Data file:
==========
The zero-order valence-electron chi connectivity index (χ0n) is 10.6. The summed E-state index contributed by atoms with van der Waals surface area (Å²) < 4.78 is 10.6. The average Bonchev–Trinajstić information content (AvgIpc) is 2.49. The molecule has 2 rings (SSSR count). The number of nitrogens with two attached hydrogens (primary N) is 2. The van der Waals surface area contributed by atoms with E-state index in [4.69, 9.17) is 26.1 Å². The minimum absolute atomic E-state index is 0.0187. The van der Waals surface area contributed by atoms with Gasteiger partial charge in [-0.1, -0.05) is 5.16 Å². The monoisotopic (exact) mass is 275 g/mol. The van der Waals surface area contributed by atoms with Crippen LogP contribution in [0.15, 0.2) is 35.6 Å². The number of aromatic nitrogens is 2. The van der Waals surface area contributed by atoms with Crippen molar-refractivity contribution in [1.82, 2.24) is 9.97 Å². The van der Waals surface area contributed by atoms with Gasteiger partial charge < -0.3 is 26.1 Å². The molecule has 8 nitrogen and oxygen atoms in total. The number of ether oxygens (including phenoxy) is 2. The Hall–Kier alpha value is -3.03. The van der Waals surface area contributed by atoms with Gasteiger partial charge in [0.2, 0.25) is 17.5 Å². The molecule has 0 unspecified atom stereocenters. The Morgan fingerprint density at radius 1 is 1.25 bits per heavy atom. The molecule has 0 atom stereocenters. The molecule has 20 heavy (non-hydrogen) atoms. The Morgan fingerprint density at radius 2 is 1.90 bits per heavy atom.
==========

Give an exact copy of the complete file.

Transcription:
The zero-order valence-electron chi connectivity index (χ0n) is 10.6. The summed E-state index contributed by atoms with van der Waals surface area (Å²) < 4.78 is 10.6. The average Bonchev–Trinajstić information content (AvgIpc) is 2.49. The molecule has 2 rings (SSSR count). The number of nitrogens with two attached hydrogens (primary N) is 2. The van der Waals surface area contributed by atoms with E-state index in [4.69, 9.17) is 26.1 Å². The minimum absolute atomic E-state index is 0.0187. The van der Waals surface area contributed by atoms with Gasteiger partial charge in [-0.1, -0.05) is 5.16 Å². The monoisotopic (exact) mass is 275 g/mol. The van der Waals surface area contributed by atoms with Crippen LogP contribution in [0.15, 0.2) is 35.6 Å². The number of aromatic nitrogens is 2. The van der Waals surface area contributed by atoms with Crippen molar-refractivity contribution in [1.82, 2.24) is 9.97 Å². The van der Waals surface area contributed by atoms with Gasteiger partial charge < -0.3 is 26.1 Å². The molecule has 8 nitrogen and oxygen atoms in total. The number of ether oxygens (including phenoxy) is 2. The Hall–Kier alpha value is -3.03. The van der Waals surface area contributed by atoms with Gasteiger partial charge in [0.2, 0.25) is 17.5 Å². The molecule has 0 unspecified atom stereocenters. The Morgan fingerprint density at radius 1 is 1.25 bits per heavy atom. The molecule has 0 atom stereocenters. The molecule has 20 heavy (non-hydrogen) atoms. The Morgan fingerprint density at radius 2 is 1.90 bits per heavy atom.